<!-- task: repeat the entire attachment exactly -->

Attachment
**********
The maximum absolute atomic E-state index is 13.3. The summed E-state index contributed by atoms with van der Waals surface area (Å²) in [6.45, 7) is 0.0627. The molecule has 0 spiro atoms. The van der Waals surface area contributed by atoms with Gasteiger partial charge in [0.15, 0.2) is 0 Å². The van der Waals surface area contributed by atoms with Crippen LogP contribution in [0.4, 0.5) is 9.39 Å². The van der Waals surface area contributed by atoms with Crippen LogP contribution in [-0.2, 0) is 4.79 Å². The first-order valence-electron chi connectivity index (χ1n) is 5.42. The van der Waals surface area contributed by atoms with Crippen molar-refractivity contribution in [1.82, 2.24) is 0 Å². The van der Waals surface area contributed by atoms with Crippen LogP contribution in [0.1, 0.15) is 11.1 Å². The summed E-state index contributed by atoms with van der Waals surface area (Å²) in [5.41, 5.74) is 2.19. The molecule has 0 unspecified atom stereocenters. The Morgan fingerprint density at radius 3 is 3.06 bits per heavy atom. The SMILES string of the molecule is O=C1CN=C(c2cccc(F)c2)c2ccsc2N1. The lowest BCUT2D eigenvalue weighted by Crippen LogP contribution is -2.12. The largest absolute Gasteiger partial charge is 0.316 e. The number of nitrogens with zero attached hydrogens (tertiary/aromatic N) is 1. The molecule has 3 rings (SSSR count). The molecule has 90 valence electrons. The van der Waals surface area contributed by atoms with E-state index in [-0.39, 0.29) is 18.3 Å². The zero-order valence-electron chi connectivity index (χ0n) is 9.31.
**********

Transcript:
The maximum absolute atomic E-state index is 13.3. The summed E-state index contributed by atoms with van der Waals surface area (Å²) in [6.45, 7) is 0.0627. The molecule has 0 spiro atoms. The van der Waals surface area contributed by atoms with Gasteiger partial charge in [0.15, 0.2) is 0 Å². The van der Waals surface area contributed by atoms with Crippen LogP contribution in [0.4, 0.5) is 9.39 Å². The van der Waals surface area contributed by atoms with Crippen LogP contribution in [-0.2, 0) is 4.79 Å². The first-order valence-electron chi connectivity index (χ1n) is 5.42. The van der Waals surface area contributed by atoms with Crippen molar-refractivity contribution in [1.82, 2.24) is 0 Å². The van der Waals surface area contributed by atoms with Crippen LogP contribution in [0.1, 0.15) is 11.1 Å². The summed E-state index contributed by atoms with van der Waals surface area (Å²) in [5.41, 5.74) is 2.19. The molecule has 0 unspecified atom stereocenters. The Morgan fingerprint density at radius 3 is 3.06 bits per heavy atom. The SMILES string of the molecule is O=C1CN=C(c2cccc(F)c2)c2ccsc2N1. The lowest BCUT2D eigenvalue weighted by Crippen LogP contribution is -2.12. The largest absolute Gasteiger partial charge is 0.316 e. The number of nitrogens with zero attached hydrogens (tertiary/aromatic N) is 1. The molecule has 3 rings (SSSR count). The molecule has 90 valence electrons. The van der Waals surface area contributed by atoms with E-state index in [-0.39, 0.29) is 18.3 Å². The zero-order valence-electron chi connectivity index (χ0n) is 9.31.